On a professional level, tax time for me means a series of futile attempts to contact CPAs and whole firms that have basically gone into hibernation until the tulips and crocus begin to bloom. Even the simplest request, such as confirming an address or partner count, is often met with a sweeping anathema from an otherwise sunny receptionist, who sounds more like an enraged stevedore who got his hand caught in a gaffing hook.
On a personal level, tax season is when I train for three weeks to open up my checkbook and painfully write in Uncle Sam under "pay to the order of."
Until now, my job in journalism kept me sufficiently shielded from the alternative minimum tax. This year, my accountant actually had to examine whether my wife's and my combined income bumped up against the 36-year-old rule that was initially drafted to lasso wealthy tax evaders. It probably was the ultimate good news/bad news scenario. Although judging from my past experiences with taxes on a state and federal level, it's been a lot more of the latter.
But the controversial AMT - which is now threatening to impact the middle class - is on the proverbial chopping block. At least theoretically.
The nine members of the President's Panel on Tax Reform have reached a consensus that the tax should be abolished - their first decision since being appointed.
As a person who is sort of familiar with tax disputes, I was nevertheless taken aback to discover that the AMT affects some four million families this year. Projected out, that figure is going to balloon to roughly 21 million next year and, within 10 years, 51 million taxpayers will learn the meaning of the three-letter acronym, according to statistics supplied courtesy of the Treasury Department.
Those affected by the AMT have to calculate their taxes twice - first under the standard system and then under the AMT. Unfortunately, taxpayers don't get to choose which amount to pay - it will be the higher one.
The taxpayers in the middle class who are liable under the AMT traditionally live in states with high tax rates and have more than one child.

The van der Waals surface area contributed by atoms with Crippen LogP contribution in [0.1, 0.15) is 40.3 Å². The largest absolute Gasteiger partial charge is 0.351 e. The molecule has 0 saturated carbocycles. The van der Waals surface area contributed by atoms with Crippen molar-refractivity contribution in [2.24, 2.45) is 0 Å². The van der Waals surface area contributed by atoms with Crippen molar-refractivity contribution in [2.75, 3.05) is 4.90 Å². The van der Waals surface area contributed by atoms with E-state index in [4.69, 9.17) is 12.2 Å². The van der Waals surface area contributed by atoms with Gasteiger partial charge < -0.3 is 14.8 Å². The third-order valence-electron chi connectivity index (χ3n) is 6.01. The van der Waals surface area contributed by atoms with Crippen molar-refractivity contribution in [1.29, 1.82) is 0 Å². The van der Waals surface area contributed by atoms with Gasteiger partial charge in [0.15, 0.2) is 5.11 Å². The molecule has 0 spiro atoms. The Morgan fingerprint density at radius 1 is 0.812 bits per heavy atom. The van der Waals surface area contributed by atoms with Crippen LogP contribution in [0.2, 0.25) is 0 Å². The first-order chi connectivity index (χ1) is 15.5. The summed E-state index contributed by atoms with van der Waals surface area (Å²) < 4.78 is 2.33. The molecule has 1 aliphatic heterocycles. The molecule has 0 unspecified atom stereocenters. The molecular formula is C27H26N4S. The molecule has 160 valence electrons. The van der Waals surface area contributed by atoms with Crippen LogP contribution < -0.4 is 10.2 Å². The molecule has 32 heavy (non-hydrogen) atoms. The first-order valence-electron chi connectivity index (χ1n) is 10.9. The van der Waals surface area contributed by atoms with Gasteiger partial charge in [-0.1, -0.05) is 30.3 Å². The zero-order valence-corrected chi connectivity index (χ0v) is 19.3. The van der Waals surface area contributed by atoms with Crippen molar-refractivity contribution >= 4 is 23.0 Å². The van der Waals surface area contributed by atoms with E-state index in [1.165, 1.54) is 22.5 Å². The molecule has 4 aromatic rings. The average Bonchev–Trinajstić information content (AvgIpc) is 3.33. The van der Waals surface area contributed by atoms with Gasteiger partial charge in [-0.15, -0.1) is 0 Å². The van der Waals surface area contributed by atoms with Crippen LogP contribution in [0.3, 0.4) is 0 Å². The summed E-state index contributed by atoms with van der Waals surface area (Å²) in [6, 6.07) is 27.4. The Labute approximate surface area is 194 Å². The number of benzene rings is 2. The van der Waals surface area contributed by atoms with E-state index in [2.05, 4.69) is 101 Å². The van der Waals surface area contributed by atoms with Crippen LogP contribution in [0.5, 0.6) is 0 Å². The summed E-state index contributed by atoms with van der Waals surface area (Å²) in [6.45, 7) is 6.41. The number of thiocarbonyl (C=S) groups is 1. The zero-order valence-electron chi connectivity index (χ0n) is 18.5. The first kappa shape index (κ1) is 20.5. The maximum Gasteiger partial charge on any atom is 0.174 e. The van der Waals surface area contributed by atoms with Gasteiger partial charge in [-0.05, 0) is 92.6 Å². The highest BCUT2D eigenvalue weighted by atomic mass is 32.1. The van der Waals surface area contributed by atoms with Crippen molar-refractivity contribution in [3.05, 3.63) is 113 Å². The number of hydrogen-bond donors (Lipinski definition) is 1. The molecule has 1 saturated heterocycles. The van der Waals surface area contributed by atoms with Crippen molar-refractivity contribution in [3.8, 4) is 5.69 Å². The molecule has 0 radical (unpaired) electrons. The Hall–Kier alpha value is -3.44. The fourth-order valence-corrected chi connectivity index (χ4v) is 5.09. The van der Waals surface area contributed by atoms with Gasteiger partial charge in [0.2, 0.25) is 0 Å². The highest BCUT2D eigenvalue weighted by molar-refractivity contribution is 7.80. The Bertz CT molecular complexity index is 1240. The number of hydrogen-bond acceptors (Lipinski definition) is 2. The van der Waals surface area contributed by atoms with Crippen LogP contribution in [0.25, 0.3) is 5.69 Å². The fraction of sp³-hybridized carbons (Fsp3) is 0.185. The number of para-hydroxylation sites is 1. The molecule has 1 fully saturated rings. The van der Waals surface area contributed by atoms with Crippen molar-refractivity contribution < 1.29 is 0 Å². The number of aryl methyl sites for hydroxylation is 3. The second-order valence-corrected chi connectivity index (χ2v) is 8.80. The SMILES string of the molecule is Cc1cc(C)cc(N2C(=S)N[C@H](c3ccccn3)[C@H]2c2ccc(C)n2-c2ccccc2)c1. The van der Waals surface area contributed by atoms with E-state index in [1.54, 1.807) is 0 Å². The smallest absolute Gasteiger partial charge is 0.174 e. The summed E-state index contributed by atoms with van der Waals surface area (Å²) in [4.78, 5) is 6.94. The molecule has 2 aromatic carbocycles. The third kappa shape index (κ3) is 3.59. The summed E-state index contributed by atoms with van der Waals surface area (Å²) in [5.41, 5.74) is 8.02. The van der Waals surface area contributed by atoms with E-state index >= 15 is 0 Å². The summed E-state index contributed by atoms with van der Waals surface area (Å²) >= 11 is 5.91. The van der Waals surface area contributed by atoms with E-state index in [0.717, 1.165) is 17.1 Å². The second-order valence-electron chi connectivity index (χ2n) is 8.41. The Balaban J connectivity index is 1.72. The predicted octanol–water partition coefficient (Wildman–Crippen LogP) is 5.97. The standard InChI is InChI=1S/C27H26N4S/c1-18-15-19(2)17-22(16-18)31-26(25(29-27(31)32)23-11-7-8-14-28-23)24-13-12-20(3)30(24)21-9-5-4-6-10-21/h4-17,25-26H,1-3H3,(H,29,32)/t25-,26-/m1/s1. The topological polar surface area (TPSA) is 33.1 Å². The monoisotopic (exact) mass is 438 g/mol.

But the panel, which is charged with making the ponderous Internal Revenue Code simpler, fairer and more economically efficient, has the small problem of replacing the $1.2 trillion that the Treasury Department was sort of expecting to collect through the AMT over the ensuing 10 years. Reform panel chairman Connie Mack said that the government's tax revenue could most likely be replaced through changes in tax rates or tax breaks.
There have been a number of Band-Aid-type fixes to blunt the growth of the AMT, and a Senate bill calling for its repeal was floated just a few months ago.
Naturally, there are critics who say that repealing the AMT is akin to giving higher-income taxpayers carte blanche in skirting taxation, and will not imbue confidence in the tax system as a whole - particularly for those in the lower economic strata who more often than not feel they're screwed annually on their 1040s anyway.
In any event, the panel has until September 30 to submit their tax improvement and streamlining recommendations to Treasury Secretary John Snow.
I leave it to far brighter minds than mine to determine the fate of the AMT. But when my preparer actually has to check to see whether a humble wage earner like myself is affected, maybe it's time for a change.
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